As a trading nation, with so many Canadians depending more on both exports and imports than many countries, we must encourage more free trade. Just because Harper is saying the same thing doesn’t mean it’s a bad idea. It is the right thing to do. We can either hide behind protectionist walls because we’re afraid we’ll lose out, or we can open those walls even further because we have the confidence that Canada and Canadians can compete and succeed. Critics say that we need to “protect” jobs, that we need to “protect” Canada from the rest of the world. But Canadians do not want Canada to be a low-cost-labour destination. As the world economy evolves, yes, some jobs will move away. But Canadians want to build the prosperity that will bring the higher paying, higher value-added jobs, the kinds of jobs that internationally successful Canadian companies can provide. For those who worry about human rights, labour and environmental standards — yes, we can work those in — but fundamentally and philosophically, we need to believe that the more engagement we have with another country, the more the people in that other country will see the options and work to improve conditions in their own country. And to enable greater trade, to open up markets for Canadian goods and services, academics, economists and virtually every Canadian business and farming enterprise (other than dairy, poultry and egg producers) are saying that Canada must move away from the protectionist policies of supply management.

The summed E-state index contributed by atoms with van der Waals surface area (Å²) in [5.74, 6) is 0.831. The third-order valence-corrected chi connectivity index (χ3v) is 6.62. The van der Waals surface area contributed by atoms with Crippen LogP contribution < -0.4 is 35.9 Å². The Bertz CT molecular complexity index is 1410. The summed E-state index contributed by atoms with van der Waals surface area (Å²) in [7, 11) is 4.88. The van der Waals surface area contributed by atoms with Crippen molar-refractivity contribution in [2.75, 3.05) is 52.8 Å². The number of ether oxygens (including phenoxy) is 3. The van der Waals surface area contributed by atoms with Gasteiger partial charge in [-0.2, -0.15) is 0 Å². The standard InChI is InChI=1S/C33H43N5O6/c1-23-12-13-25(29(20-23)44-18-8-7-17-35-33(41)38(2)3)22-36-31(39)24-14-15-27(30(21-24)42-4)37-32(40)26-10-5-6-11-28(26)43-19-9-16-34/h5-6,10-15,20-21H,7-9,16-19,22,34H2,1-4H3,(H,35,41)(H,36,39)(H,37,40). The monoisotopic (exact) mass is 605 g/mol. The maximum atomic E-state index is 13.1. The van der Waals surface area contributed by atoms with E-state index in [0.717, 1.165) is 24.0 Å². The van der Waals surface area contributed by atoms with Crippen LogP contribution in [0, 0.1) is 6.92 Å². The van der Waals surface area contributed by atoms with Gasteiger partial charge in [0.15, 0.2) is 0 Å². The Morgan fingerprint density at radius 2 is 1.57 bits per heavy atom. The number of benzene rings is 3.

To encourage investment (and to dissuade enterprises from going elsewhere) we need competitive corporate taxes, and instead of blindly supporting unions as does the NDP, business and government need to work with the unions for compromises that allow us to compete and to prosper together.

Canadians rightly applauded the Liberal Party for the elimination of a decades-long federal deficit and the reduction of what had become a massive debt — the Liberals put Canada back on its fiscal feet — balancing the books and creating the fiscal dividend. Canadians appreciate fiscal responsibility. People understand the need for government and the essential services it provides, but they don’t want a nanny state. They want government to be smaller, more efficient, effective, to spend responsibly and to balance its budgets. We’ve done it before, we can do it again.

Social Justice: Canadians are concerned about the increasing disparity between the highest and lowest earners, but they’re not socialist, either. This is a key reason why the NDP will never be in government. Canadians appreciate competition, the value of the market, rewarding talent, hard work, innovation. But they also know that, even in Canada, not everyone gets the same chance to succeed. It’s not equality, but equality of opportunity that matters. That is something that a majority of Canadians wholeheartedly support. And that means education, and it means community programs and social safety nets that ensure that children in poor families aren’t disadvantaged due to things beyond their control. The more people in Canada who have full opportunity to succeed, to build on their talent, their hard work, without being held back because of poverty or other circumstances, the better off we all are.